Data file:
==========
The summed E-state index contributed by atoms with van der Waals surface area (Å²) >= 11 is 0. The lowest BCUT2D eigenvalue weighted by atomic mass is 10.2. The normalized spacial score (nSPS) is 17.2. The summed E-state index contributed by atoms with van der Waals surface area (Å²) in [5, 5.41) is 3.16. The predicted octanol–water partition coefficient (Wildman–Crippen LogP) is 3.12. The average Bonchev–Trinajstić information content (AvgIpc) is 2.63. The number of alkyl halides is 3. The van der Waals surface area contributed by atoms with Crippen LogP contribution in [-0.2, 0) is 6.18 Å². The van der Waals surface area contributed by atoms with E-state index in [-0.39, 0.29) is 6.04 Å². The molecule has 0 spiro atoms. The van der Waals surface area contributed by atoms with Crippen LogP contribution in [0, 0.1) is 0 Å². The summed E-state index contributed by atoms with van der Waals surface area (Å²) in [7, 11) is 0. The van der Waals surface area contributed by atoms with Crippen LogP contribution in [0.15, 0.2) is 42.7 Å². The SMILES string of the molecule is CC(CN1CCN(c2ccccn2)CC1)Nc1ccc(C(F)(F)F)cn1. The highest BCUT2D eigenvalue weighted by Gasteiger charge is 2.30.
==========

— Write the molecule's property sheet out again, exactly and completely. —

The summed E-state index contributed by atoms with van der Waals surface area (Å²) >= 11 is 0. The lowest BCUT2D eigenvalue weighted by atomic mass is 10.2. The normalized spacial score (nSPS) is 17.2. The summed E-state index contributed by atoms with van der Waals surface area (Å²) in [5, 5.41) is 3.16. The predicted octanol–water partition coefficient (Wildman–Crippen LogP) is 3.12. The average Bonchev–Trinajstić information content (AvgIpc) is 2.63. The number of alkyl halides is 3. The van der Waals surface area contributed by atoms with Crippen LogP contribution in [-0.2, 0) is 6.18 Å². The van der Waals surface area contributed by atoms with E-state index in [-0.39, 0.29) is 6.04 Å². The molecule has 0 spiro atoms. The van der Waals surface area contributed by atoms with Crippen LogP contribution in [0, 0.1) is 0 Å². The summed E-state index contributed by atoms with van der Waals surface area (Å²) in [7, 11) is 0. The van der Waals surface area contributed by atoms with Crippen LogP contribution in [0.15, 0.2) is 42.7 Å². The SMILES string of the molecule is CC(CN1CCN(c2ccccn2)CC1)Nc1ccc(C(F)(F)F)cn1. The highest BCUT2D eigenvalue weighted by Gasteiger charge is 2.30.